At 5.45 pm, Portland Coastguard received a 999 call from a young man reporting that himself and a friend were cut off by the tide at Charmouth. The men had walked past a recent landslip in the area and had become cut off by the rising spring tide behind them.
Portland Coastguard called out the Lyme Regis Coastguard rescue team who went to Charmouth Beach to assess the situation that these men were in and were able to report back to Portland MRCC. The Lyme Regis RNLI lifeboat was also requested to launch.
It was considered that the best way to extract these two men from what could develop into a potentially dangerous situation was by Coastguard helicopter.
The coastguard rescue helicopter based at Portland was requested and was scrambled.
Upon arriving at Charmouth, a winchman was lowered from the aircraft and the two men were winched into the aircraft, and were then put down on a nearby landing site where they were met by waiting Coastguard rescue officers and their parents.
After dealing with this incident, another 999 call was received reporting a similar incident nearer to Lyme Regis where another two men were cut off by the tide. This time, the Coastguard rescue officers on scene assessed that the best way to recover these two boys was by an inshore lifeboat and the lifeboat was requested to launch. The lifeboat was stood down prior to arrival, when the two men managed to get themselves out by climbing out of the situation they had found themselves in.
In the first of these incidents the men were aged 19 and 22, and the second one 24 and 21. All were holidaying in the area with their parents.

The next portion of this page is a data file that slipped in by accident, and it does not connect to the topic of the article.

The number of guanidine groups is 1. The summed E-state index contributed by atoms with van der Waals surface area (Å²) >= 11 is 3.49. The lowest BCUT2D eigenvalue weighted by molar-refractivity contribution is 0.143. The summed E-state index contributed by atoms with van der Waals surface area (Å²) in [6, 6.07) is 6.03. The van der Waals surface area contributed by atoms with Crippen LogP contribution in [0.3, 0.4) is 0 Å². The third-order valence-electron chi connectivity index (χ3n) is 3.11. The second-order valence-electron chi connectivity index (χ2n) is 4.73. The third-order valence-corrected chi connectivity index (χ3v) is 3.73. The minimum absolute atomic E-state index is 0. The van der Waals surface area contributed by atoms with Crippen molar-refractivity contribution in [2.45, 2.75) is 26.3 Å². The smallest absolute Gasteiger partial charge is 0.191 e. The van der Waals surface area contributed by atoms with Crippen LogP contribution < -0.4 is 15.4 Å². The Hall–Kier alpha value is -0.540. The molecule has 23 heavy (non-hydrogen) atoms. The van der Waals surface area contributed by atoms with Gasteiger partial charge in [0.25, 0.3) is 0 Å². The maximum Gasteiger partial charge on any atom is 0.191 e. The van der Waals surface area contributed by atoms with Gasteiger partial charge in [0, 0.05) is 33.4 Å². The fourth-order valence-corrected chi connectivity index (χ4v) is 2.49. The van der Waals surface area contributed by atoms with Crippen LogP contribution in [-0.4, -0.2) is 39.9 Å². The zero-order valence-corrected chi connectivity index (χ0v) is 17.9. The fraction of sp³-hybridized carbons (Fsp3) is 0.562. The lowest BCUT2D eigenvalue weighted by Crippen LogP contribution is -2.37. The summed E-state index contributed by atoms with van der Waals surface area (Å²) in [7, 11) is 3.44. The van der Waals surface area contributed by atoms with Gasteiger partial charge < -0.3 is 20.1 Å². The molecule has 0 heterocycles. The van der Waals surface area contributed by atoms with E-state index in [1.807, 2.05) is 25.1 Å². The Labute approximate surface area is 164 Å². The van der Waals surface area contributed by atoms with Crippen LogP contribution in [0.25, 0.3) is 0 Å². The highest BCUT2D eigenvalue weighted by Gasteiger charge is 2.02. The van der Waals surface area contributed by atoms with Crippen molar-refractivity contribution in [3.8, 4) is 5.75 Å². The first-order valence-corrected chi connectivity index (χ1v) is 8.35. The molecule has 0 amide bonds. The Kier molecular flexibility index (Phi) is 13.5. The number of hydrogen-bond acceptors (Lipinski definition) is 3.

These two incidents both follow a similar incident yesterday evening on the cliffs between Sandy Bay, near Exmouth and Budleigh Salterton where a grandfather and his grandson became trapped on the cliffs. The Exmouth Coastguard rescue team in this instance established their cliff rescue equipment on the 16th fairway on the clifftop and lowered a coastguard down the cliff where in very difficult terrain he managed to reach the two. This incident also required a helicopter and on this occasion a helicopter was scrambled from RNAS Culdrose to rescue the pair as the Coastguard helicopter was already on task elsewhere in the south west.
Ros Evans, Watch Manager, Portland Coastguard said:
All of these incidents could have been avoided, if people check the tides. We currently have high spring tides at the moment, and we have also had several areas where the cliff structure is changing due to the natural effects of the weather.
We would remind anyone going on a visit to the beach, to make sure they check the tide times and heed any warning signs relevant to the area they are visiting. Areas of the coast that have a history of unstable cliffs have warning signs displayed for that reason. Please make sure you if you are visiting these areas, that you read them and understand what they mean.
In you see anyone in trouble at the coast, call 999 and ask for the Coastguard.